A day after its pilot episode aired, a public petition was made calling for the Blue House—the office of South Korea’s head of state—to cancel Snowdrop. As of writing, the post has already been signed by over 200,000 people in just two days.
This isn’t the first time Korean netizens have pushed a petition to cancel the drama. In March, an initial post was created on the Blue House website to keep the show from airing, accusing the narrative of historical distortion and the glamourization of North Korean spies.
ICYDK, Snowdrop is set in 1987 in the midst of the June Struggle in Korea, a pro-democracy movement that fought against the authoritarian rule and dictatorship of President Chun Doo Hwan. In the story, Eun Young Ro (Jisoo), a student in a female university, takes care of an injured North Korean spy named Im Su Ho (Hae In) after she mistakes him for being a student protestor.
According to the Korea Times, the first wave of backlash came from indignant netizens insisting that Hae In’s character "implies that North Korea was involved in the 1980 Gwangju Uprising—a claim made by then-President Chun Doo Hwan in defense of his government's lethal suppression of the democratic movement."
However, seeing as the allegations were based on leaked info of Snowdrop, which JTBC later clarified, the petition was eventually denied by the Blue House. That said, while the government cited the broadcasting station’s right to freedom of expression, they also warned that should the series truly show "excessive distortion of history, or violate regulations," then it may be subject to further deliberation by the Korea Communications Standards Commission.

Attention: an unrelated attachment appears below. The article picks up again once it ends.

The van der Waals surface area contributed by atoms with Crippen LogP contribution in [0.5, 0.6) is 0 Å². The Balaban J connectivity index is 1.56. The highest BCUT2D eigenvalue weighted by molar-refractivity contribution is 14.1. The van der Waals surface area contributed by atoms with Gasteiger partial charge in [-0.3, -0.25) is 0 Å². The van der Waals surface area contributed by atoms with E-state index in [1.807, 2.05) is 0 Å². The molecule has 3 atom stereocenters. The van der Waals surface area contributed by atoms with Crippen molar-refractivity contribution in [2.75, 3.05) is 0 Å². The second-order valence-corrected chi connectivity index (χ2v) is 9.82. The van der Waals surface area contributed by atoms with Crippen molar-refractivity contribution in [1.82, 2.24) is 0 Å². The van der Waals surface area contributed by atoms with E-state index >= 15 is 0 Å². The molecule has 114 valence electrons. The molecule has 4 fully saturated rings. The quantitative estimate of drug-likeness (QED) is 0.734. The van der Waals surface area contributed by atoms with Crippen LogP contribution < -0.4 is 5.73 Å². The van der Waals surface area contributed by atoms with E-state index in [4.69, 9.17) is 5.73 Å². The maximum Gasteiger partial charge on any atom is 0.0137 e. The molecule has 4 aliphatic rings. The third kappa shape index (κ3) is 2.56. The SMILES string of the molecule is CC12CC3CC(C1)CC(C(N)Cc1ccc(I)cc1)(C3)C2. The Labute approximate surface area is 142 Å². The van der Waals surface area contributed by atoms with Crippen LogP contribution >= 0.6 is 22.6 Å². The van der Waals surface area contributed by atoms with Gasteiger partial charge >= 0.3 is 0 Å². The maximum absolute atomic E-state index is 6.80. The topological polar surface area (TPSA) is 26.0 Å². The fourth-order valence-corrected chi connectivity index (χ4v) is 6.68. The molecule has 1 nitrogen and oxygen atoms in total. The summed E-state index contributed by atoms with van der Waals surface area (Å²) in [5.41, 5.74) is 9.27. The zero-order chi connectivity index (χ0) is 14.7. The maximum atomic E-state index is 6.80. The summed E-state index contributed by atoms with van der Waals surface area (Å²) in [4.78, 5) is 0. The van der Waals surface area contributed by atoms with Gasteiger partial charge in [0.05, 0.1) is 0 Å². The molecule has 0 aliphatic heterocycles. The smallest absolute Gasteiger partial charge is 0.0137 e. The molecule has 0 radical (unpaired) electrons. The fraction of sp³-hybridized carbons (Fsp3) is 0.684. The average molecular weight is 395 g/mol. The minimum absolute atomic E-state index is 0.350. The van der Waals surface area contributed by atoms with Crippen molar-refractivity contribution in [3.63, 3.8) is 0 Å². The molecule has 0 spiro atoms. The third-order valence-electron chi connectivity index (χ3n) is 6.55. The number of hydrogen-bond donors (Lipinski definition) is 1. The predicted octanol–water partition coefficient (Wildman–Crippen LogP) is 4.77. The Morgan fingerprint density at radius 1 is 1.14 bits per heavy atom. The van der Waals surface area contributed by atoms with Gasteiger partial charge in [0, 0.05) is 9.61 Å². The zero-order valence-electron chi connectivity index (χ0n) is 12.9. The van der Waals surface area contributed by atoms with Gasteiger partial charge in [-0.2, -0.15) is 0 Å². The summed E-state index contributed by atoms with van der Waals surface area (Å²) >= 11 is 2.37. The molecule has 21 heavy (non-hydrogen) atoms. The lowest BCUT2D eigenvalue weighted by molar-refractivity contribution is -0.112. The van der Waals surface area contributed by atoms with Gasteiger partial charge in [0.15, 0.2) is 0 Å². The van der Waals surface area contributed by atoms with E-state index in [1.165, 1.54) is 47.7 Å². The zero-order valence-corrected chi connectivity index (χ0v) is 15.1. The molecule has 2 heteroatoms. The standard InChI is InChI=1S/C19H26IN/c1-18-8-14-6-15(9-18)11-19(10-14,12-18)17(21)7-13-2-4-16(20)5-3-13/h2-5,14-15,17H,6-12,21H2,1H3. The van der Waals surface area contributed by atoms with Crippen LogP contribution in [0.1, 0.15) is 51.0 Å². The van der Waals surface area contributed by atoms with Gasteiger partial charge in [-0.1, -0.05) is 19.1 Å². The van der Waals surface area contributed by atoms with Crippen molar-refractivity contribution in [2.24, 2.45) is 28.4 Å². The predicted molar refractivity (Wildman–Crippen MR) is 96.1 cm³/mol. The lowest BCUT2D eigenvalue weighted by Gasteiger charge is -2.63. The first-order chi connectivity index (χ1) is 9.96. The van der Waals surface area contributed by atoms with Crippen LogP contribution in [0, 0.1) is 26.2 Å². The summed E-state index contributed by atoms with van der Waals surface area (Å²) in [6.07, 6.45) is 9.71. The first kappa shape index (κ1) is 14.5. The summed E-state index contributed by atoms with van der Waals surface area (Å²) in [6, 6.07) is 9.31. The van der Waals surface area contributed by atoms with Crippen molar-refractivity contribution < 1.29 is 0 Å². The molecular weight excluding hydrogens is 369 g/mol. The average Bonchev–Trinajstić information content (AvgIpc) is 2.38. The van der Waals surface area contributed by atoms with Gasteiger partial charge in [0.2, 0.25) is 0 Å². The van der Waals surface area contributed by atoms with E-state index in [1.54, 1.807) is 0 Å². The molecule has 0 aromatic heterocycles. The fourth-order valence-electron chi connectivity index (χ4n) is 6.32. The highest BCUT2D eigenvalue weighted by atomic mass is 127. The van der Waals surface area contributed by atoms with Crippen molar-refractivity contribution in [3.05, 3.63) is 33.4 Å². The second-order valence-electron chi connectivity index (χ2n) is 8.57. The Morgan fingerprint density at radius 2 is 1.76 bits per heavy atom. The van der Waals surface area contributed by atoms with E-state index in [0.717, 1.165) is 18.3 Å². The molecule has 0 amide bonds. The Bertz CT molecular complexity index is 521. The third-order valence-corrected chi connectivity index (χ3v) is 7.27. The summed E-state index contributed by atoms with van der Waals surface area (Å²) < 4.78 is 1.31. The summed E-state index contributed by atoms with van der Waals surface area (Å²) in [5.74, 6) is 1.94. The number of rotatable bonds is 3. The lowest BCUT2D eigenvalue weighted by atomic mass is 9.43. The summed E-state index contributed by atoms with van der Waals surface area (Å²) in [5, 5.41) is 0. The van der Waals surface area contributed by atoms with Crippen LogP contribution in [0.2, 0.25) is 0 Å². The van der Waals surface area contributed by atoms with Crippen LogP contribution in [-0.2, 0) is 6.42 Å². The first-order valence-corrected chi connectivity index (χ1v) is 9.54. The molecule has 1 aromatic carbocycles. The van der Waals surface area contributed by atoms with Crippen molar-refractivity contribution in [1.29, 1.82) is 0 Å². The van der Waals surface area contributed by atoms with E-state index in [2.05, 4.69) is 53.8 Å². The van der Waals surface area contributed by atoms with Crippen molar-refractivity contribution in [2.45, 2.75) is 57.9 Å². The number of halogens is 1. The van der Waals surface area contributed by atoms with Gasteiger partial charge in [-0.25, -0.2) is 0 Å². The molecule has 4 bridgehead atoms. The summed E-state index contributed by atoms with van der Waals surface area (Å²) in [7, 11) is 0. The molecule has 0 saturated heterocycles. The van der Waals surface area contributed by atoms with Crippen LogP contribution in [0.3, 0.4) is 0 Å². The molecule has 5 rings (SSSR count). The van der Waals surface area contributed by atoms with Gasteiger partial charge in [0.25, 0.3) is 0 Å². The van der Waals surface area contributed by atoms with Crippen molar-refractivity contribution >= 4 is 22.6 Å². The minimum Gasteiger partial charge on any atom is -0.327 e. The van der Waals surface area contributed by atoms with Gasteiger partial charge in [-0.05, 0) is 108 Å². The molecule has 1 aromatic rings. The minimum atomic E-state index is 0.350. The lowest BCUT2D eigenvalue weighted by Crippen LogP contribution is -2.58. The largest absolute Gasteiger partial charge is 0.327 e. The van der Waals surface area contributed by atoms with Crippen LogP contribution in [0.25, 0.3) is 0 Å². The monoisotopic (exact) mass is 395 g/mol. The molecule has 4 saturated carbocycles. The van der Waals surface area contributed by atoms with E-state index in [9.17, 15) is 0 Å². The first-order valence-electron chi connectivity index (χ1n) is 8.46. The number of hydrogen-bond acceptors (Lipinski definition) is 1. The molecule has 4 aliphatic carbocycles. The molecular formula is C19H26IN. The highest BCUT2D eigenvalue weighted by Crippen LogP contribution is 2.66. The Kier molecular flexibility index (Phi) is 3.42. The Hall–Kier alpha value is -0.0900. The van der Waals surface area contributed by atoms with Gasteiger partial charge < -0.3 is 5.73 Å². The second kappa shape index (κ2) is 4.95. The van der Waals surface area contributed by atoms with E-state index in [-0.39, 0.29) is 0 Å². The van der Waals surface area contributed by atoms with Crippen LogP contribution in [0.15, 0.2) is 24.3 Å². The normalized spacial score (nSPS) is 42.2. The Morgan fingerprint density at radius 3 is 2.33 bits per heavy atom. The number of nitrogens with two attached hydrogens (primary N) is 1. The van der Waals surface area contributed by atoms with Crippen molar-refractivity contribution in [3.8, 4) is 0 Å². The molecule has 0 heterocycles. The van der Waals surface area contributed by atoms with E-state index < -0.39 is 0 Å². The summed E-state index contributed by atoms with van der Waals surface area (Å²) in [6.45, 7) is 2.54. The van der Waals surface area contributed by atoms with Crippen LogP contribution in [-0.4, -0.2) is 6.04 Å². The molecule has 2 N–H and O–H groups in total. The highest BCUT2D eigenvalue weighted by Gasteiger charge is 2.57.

In the new petition, netizens raised that the drama "undermines the value of the democratization movement," as seen from the misunderstanding between Young Ro and Su Ho during the first episode. According to them, this ignores the fact that many student activists were tortured and killed during the military regime after they were falsely pinned as spies with no actual basis.
Furthermore, while Su Ho is on the run from a government agent, a song that was used to symbolize the democratization movement is played in the background. Petitioners have called the use of the track inappropriate considering none of the characters during the scene are student activists, and that it reportedly showed their perpetrators in real life.
Following the controversy, a number of sponsors have already pulled out from Snowdrop and have even issued apologies. This includes Heungil Furniture, Ganisong, Hans Electronics, and Teazen, among others.
As reported by Sports Chosun, some netizens have already emailed Disney+ to stop streaming Snowdrop on their platform. In response to this, Disney Korea told the media outlet that they’ve yet to settle on an official position.
Meanwhile, JTBC and the Blue House have not yet responded to the recent issue.
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